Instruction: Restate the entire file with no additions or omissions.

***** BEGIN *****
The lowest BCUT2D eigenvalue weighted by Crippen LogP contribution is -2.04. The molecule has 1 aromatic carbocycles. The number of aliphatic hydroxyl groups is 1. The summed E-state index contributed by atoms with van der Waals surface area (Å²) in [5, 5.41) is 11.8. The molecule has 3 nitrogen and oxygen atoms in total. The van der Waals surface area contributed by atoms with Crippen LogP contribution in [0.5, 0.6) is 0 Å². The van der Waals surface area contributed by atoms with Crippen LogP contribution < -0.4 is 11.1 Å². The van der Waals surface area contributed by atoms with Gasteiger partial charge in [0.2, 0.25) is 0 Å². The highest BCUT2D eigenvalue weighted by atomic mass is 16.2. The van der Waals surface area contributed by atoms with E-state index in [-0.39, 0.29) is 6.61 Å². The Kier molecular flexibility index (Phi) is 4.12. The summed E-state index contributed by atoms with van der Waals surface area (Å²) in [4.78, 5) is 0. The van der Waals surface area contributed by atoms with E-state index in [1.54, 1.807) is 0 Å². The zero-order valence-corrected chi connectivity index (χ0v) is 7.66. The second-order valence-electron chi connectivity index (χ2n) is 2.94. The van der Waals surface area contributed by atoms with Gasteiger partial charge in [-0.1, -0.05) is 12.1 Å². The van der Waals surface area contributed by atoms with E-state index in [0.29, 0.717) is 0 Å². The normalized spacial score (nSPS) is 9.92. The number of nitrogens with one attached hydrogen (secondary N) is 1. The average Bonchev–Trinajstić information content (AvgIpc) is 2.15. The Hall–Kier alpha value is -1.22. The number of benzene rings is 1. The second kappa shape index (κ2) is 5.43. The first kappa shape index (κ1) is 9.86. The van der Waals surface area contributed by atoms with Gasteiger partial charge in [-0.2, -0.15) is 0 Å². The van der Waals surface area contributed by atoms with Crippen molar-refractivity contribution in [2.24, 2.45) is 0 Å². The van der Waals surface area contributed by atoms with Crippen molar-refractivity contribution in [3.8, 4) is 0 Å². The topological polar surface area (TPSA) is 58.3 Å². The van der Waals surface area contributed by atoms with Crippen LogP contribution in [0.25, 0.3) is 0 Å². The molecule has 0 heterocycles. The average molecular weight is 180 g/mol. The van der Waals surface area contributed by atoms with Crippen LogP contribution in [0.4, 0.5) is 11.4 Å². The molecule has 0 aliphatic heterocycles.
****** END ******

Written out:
The lowest BCUT2D eigenvalue weighted by Crippen LogP contribution is -2.04. The molecule has 1 aromatic carbocycles. The number of aliphatic hydroxyl groups is 1. The summed E-state index contributed by atoms with van der Waals surface area (Å²) in [5, 5.41) is 11.8. The molecule has 3 nitrogen and oxygen atoms in total. The van der Waals surface area contributed by atoms with Crippen LogP contribution in [0.5, 0.6) is 0 Å². The van der Waals surface area contributed by atoms with Crippen LogP contribution < -0.4 is 11.1 Å². The van der Waals surface area contributed by atoms with Gasteiger partial charge in [0.2, 0.25) is 0 Å². The highest BCUT2D eigenvalue weighted by atomic mass is 16.2. The van der Waals surface area contributed by atoms with E-state index in [-0.39, 0.29) is 6.61 Å². The Kier molecular flexibility index (Phi) is 4.12. The summed E-state index contributed by atoms with van der Waals surface area (Å²) in [4.78, 5) is 0. The van der Waals surface area contributed by atoms with E-state index in [1.54, 1.807) is 0 Å². The zero-order valence-corrected chi connectivity index (χ0v) is 7.66. The second-order valence-electron chi connectivity index (χ2n) is 2.94. The van der Waals surface area contributed by atoms with Gasteiger partial charge in [-0.1, -0.05) is 12.1 Å². The van der Waals surface area contributed by atoms with E-state index in [0.29, 0.717) is 0 Å². The normalized spacial score (nSPS) is 9.92. The number of nitrogens with one attached hydrogen (secondary N) is 1. The average Bonchev–Trinajstić information content (AvgIpc) is 2.15. The Hall–Kier alpha value is -1.22. The number of benzene rings is 1. The second kappa shape index (κ2) is 5.43. The first kappa shape index (κ1) is 9.86. The van der Waals surface area contributed by atoms with Gasteiger partial charge in [-0.2, -0.15) is 0 Å². The van der Waals surface area contributed by atoms with Crippen molar-refractivity contribution in [2.24, 2.45) is 0 Å². The van der Waals surface area contributed by atoms with Crippen molar-refractivity contribution in [3.8, 4) is 0 Å². The topological polar surface area (TPSA) is 58.3 Å². The van der Waals surface area contributed by atoms with Crippen LogP contribution in [0.25, 0.3) is 0 Å². The molecule has 0 heterocycles. The average molecular weight is 180 g/mol. The van der Waals surface area contributed by atoms with Crippen LogP contribution in [0.4, 0.5) is 11.4 Å². The molecule has 0 aliphatic heterocycles.